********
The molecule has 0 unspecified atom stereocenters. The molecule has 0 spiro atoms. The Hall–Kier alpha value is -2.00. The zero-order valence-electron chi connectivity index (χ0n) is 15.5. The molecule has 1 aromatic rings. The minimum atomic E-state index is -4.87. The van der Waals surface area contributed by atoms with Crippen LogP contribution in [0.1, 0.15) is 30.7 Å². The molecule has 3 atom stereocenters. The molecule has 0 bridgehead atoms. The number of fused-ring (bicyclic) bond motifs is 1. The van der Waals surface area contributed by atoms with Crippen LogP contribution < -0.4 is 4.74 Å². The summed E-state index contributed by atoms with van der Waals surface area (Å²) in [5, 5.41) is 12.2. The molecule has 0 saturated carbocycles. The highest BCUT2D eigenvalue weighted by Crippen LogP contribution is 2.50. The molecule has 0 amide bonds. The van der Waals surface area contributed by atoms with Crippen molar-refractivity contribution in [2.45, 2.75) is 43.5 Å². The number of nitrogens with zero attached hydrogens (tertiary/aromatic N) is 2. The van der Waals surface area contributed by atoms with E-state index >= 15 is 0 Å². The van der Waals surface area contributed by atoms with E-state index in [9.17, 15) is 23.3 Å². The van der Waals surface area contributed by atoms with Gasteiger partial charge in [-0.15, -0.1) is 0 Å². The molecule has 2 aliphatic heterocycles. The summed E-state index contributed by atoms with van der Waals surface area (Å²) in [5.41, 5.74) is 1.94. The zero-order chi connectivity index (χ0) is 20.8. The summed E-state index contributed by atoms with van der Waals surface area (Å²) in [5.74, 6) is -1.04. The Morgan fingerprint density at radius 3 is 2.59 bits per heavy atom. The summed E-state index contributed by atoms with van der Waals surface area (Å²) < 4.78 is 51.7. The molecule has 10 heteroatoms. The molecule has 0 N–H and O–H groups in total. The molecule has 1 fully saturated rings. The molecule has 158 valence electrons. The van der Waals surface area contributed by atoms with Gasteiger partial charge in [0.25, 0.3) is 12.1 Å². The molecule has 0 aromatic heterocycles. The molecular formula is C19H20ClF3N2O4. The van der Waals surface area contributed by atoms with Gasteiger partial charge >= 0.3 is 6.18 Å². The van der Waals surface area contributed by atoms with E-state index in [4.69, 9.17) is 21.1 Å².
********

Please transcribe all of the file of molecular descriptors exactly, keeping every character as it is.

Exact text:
The molecule has 0 unspecified atom stereocenters. The molecule has 0 spiro atoms. The Hall–Kier alpha value is -2.00. The zero-order valence-electron chi connectivity index (χ0n) is 15.5. The molecule has 1 aromatic rings. The minimum atomic E-state index is -4.87. The van der Waals surface area contributed by atoms with Crippen LogP contribution in [0.1, 0.15) is 30.7 Å². The molecule has 3 atom stereocenters. The molecule has 0 bridgehead atoms. The number of fused-ring (bicyclic) bond motifs is 1. The van der Waals surface area contributed by atoms with Crippen LogP contribution < -0.4 is 4.74 Å². The summed E-state index contributed by atoms with van der Waals surface area (Å²) in [5, 5.41) is 12.2. The molecule has 0 saturated carbocycles. The highest BCUT2D eigenvalue weighted by Crippen LogP contribution is 2.50. The molecule has 0 amide bonds. The van der Waals surface area contributed by atoms with Crippen molar-refractivity contribution in [2.45, 2.75) is 43.5 Å². The number of nitrogens with zero attached hydrogens (tertiary/aromatic N) is 2. The van der Waals surface area contributed by atoms with E-state index >= 15 is 0 Å². The van der Waals surface area contributed by atoms with E-state index in [9.17, 15) is 23.3 Å². The van der Waals surface area contributed by atoms with Gasteiger partial charge in [-0.15, -0.1) is 0 Å². The molecule has 2 aliphatic heterocycles. The summed E-state index contributed by atoms with van der Waals surface area (Å²) in [5.41, 5.74) is 1.94. The zero-order chi connectivity index (χ0) is 20.8. The summed E-state index contributed by atoms with van der Waals surface area (Å²) in [5.74, 6) is -1.04. The Morgan fingerprint density at radius 3 is 2.59 bits per heavy atom. The summed E-state index contributed by atoms with van der Waals surface area (Å²) < 4.78 is 51.7. The molecule has 10 heteroatoms. The molecule has 0 N–H and O–H groups in total. The molecule has 1 fully saturated rings. The molecule has 158 valence electrons. The van der Waals surface area contributed by atoms with Gasteiger partial charge in [0.25, 0.3) is 12.1 Å². The molecule has 0 aromatic heterocycles. The molecular formula is C19H20ClF3N2O4. The van der Waals surface area contributed by atoms with Gasteiger partial charge >= 0.3 is 6.18 Å². The van der Waals surface area contributed by atoms with E-state index in [4.69, 9.17) is 21.1 Å².